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   Promoter Characterization

         Project > Biosensor > Promoter Characterization
PmerT is a promoter from Tn21 mercury resistance (mer) operon. Transposon 21 itself is carried by plasmid NR1 (Nakaya, Nakamura et al. 1960), which was originally isolated from Shigella flexneri in Japan in the late 1950s (Liebert, Hall et al. 1999).

The regulatory region of mer operon consists of two tightly overlapped, divergently oriented promoters – PR and PTPCAD.(Park, Wireman et al. 1992). PR is the promoter of the regulatory protein gene, merR, and PTPCAD is for the transcription of the structure gene – merPTCAD. Both of them are called merOP as a whole. MerR always binds to merOP as a homodimer and enhances the occupancy of PTPCAD by RNA polymerase regardless of the presence of Hg(II), although only after Hg(II)’s binding can the dimer stop preventing the formation of the open complex by RNA polymerase. Also, MerR repress its own expression at Pr independently of Hg(II). In our design, merR was isolated from the operon and assembled with constitutive promoters of some strength to maintain its expression intensity at certain level. For the same reason, the divergent promoter PR was also removed by deletion of its -35 region (Fig 1).

Fig 1. DNA sequence of the Tn21 mer operon promoter region. The MerR binding site on PmerT is marked by a box. The -35 and -10 regions for both PmerR and PmerTPAD are marked with boxes, and the dyad symmetrical DNA sequence that MerR recognizes and binds to is marked with arrows under the DNA sequence. (A) The divergently oriented promoters are marked by blue box and purple box, respectively. (B) In our project, the expression intensity of MerR should be maintained exogenously, so the divergent promoter PR (of MerR transcript) was also removed by deletion of its -35 region. The resulted promoter sequence is marked with a dark purple box Modified from (Hobman, Wilkie et al. 2005)

As shown in Fig 1, the key sequence for MerR’s binding is a region of interrupted dyad symmetry (19bp) located between the -35 and -10 haxamers of PTPCAD (The top strand). And the structure of PR (botton strand) is similar to PTPCAD in a divergent orientation. The -10 hexamers of PTPCAD and PR actually overlap by four bases. (Park, Wireman et al. 1992).

Fig 2. A generalized mechanism of MerR family regulator transcriptional activation. (A) The dimeric MerR regulator binds to the operator region of the promoter and recruits RNA polymerase, forming a ternary complex. Transcription is slightly repressed because the apo-MerR regulator dimer has bent the promoter DNA such that RNA polymerase does not contact it properly. (B) Upon binding the cognate metal ions (shown as cyan circles) the metallated MerR homodimer causes a realignment of the promoter such that RNA polymerase contacts the -35 and -10 sequences leading to open complex formation and transcription. Modified from Brown et al.

The model of MerR’s action is shown in Fig 2. In (A), merR (showed as green dimer downside the DNA strand) bound to PTPCAD and recruited RNA polymerase but was unable to form an open complex. Hg (II)’s binding to the dimer changed its conformation and transcription was initiated. (Brown, Stoyanov et al. 2003)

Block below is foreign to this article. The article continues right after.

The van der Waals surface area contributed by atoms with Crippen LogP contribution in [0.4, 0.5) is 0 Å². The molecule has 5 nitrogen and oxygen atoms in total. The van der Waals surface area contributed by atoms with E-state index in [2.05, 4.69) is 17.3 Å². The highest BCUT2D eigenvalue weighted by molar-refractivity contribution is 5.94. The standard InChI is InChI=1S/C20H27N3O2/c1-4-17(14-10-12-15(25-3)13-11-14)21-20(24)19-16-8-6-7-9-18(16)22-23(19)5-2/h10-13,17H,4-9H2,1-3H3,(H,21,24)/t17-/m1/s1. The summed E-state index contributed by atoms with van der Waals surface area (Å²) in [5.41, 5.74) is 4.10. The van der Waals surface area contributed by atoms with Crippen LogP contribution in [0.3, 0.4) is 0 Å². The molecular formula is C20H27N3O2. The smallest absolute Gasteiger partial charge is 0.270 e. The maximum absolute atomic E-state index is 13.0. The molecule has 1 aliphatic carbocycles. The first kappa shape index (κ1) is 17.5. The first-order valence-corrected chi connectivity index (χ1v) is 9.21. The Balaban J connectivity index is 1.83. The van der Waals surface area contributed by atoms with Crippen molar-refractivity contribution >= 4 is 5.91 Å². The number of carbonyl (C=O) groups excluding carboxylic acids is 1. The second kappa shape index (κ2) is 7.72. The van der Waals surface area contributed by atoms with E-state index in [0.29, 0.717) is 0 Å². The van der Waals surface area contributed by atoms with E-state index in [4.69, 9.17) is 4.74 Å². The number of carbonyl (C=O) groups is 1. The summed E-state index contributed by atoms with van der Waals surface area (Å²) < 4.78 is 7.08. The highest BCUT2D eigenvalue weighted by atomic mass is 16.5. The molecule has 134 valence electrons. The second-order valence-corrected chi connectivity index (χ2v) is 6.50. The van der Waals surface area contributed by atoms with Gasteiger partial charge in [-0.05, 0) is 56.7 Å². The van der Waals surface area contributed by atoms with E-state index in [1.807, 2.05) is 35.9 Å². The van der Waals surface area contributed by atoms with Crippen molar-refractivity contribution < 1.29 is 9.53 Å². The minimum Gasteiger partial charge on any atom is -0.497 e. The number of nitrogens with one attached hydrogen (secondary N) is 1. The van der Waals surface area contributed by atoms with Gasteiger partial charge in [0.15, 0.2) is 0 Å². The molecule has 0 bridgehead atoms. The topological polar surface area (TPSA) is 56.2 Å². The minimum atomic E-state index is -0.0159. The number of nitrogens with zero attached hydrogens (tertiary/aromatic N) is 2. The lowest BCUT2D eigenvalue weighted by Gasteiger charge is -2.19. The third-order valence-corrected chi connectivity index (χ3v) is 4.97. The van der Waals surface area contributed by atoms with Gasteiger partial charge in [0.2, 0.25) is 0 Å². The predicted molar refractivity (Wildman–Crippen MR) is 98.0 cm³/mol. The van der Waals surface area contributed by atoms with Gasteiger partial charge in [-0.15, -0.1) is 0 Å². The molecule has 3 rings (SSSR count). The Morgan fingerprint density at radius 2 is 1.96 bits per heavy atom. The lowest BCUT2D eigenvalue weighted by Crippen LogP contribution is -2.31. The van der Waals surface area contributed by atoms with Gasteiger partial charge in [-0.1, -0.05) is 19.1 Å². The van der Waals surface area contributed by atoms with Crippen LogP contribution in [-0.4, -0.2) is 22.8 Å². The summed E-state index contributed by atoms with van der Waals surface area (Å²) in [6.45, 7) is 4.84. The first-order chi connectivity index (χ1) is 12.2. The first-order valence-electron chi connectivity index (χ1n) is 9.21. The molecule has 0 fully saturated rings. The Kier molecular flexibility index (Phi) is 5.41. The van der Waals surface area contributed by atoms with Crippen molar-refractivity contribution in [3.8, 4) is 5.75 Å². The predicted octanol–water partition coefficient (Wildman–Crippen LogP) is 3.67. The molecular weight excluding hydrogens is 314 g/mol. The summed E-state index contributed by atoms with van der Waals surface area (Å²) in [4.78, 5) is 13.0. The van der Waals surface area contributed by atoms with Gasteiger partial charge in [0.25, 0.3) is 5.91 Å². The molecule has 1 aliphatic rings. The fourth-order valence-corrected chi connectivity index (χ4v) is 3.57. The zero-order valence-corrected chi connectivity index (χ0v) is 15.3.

By annealing PmerT-forward (5’-3’) and PmerT-reverse (5’-3’) primers, PTPCAD carrying a sticky end of EcoRI and SpeI was cloned upstream of BBa_E0840, a GFP generator. With exogenous expression of MerR in bacteria, GFP’s expression could be induced by Hg (II) in a dose response manner. The PTPCAD-E0840 was then cloned into pSB3K3 backbone and the BBa_J23103 (constitutive promoter)-merR into pSB1A3.

Protocols for promoter characterization

An overnight culture of bacteria carrying the two plasmids pSB3K3 and pSB1A3 were grown in LB broth with ampicillin and kanamycin at 37°C was reactivated by diluting the culture in a ratio of 1:100 with fresh LB. When OD600 reached 0.4-0.6, the bacteria was disposed to several EP tubes, each owning 500uL, and different dose of Mercuric chloride solution was supplied with 3 duplicates and the final concentration varied from 0 to 1.0E-6 mol/L. 100uL of the 500uL was added to the black-96-well plates for GFP intensity’s measurement and another 100uL was pipetted to the transparent-96-well plates for OD600 measurement. In-plate culture fluorescence and OD600 was recorded at 20min intervals from 0 to 275min and the GFP intensity of 20min before induction was also measured. Temperature was constant at 37°C.

Fig 3. Time and dose response of GFP and OD 600. The data was measured every 20 minutes since 20 minutes before supplement of different dose of Hg(II) to the wells and the plates was incubated in the shaker at 37℃during the interval of measurement. For both plates, the volume of LB medium with bacteria was 100uL per well. (a) GFP intensity was measured by Tecan Microplate Reader with excitation wavelength at 470nm and emission wavelength at 509nm. A black 96-well plate was used to minimize the interference of different well. (b) OD 600 was also measured by Tecan Microplate Reader in a transparent 96-well plate, since the depth of 100uL in the well did not reach 1 centimeter, the OD 600 value here was smaller than that was measured by a spectrophotometer.

As shown in Fig 3, the basal level of PTPCAD is relatively low. At the concentration of 5.0E-8 mol/L, the expression of GFP was observed. With longer induction time and higher concentration of Hg (II), the fluorescent intensity dramatically increased in a narrow concentration range (Fig. 3a). After the normalization by OD 600, the trend did not change obviously (figure not shown). Around 120min later, bacteria growth reached stationary phase (Fig 3-b) while GFP still accumulated rapidly (Fig 3-a). When the concentration of Hg(II) was higher than 1.0E-6 mol/uL, GFP expression level grew slower which might be explained by the saturation of MerR by Hg(II) and the cytotoxity of mercury.

Fig. 4 Dose response curve of MerR/PmerT to mercury in vivo. Note that the GFP expression intensity was induced from 10% to the maximum across a narrow range – 7 fold change in Hg (II) concentration. The basal level is low and the activation fold is dramatic. Also the metal reorganization specificity of MerR was demonstrated by the result that lead (II) could not activate significant GFP expression in vivo.